At the only B&B Tom and I have ever liked, in the Texas Hill Country, we never even saw the owners. Breakfast was left each morning in a basket on our porch. Perfect.
Extroversion is a powerful force in America and one that few other cultures share. When traveling alone in Finland a few years ago, with the scolding voices of extroverts in my brain, I tried to present an open, approachable demeanor. One night in a restaurant (dining alone is always a little stressful, even for loners like myself) I bravely plastered a cheery American grin on my face for the waitress, trying not to look as peculiar as I felt—a lone middle-aged American woman touring Finland as the cold, dark winter set in.
But Finns are not the indiscriminate smilers Americans are—one might even call them dour—and my waitress seemed a little discomfited by my insistent smile. Finally she gave me her best effort at returning it, and a more pinched and strained approximation of a smile I have never seen. I was touched but also embarrassed for us both. I wiped the silly grin off my own face and got down to the business of eating dinner and quietly observing my fellow diners.
Though I don’t need to talk to a lot of people, I love watching them. Many of my favorite travel memories involve sitting and watching. I spent hours under the midnight sun in the Vigeland Sculpture Garden in Oslo, watching people wander among the statues. In Venice, Tom and I returned several times to a café with tables under a huge tree where we passed some time over snacks and cold drinks, watching Venetians go about their business. In Rome my niece and I ended every day with gelato at a favorite spot outside the Pantheon. Sitting, eating, watching. Conversation optional.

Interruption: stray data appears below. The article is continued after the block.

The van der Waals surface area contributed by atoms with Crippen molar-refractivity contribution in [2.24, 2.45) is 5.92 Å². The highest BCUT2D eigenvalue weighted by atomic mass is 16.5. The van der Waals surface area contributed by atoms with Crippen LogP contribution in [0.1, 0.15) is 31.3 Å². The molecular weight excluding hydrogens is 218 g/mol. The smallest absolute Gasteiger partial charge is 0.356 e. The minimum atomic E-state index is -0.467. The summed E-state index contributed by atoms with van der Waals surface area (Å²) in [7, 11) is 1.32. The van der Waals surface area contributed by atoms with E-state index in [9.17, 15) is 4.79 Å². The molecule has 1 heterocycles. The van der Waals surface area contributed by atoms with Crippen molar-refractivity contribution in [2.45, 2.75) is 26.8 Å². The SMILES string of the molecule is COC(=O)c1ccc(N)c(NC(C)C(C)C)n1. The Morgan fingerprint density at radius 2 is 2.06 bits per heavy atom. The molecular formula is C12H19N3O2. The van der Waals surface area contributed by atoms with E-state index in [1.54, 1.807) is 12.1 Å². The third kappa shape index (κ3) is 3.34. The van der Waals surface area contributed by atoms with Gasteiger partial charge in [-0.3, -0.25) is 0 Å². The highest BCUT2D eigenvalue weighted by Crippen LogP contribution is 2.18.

I can think of only one time when my introversion was challenged by a trip and that was a two-week solo excursion through the Alpine regions of Italy, Germany, Austria, Slovenia and Switzerland—reserved cultures (except for the Italians), unlikely to engage strangers in conversation.
Halfway through this trip, when I reached Linz, Austria, I was getting lonely. So I settled into a lively outdoor café one afternoon and tried to look approachable. I gave encouraging glances to a couple with a small child sitting nearby, seeking the slightest sign that conversation would be welcome. Nothing. Even my waiter refused to engage in any chitchat. The night following that afternoon remains among the loneliest of my decades of travels. The hotel room in which I holed up was above a lively bar (I particularly dislike going to bars alone). I sat in my room listening to the party below and felt sorry for myself.
Near the end of the trip, on the train to Zermatt, a group of Americans entered my car, and I threw myself at them, begging them to talk to me. They warmly obliged and even extended an invitation to dine with them that night, which I gladly accepted.
So I ended up interacting with my own culture, which isn’t really the point, is it?
Nonetheless, for some of us, meeting people is not the sole purpose of travel. I travel for the travel. And I will be forever grateful to my friend for his confession. It’s good to know that I might be a loner, but I’m not alone.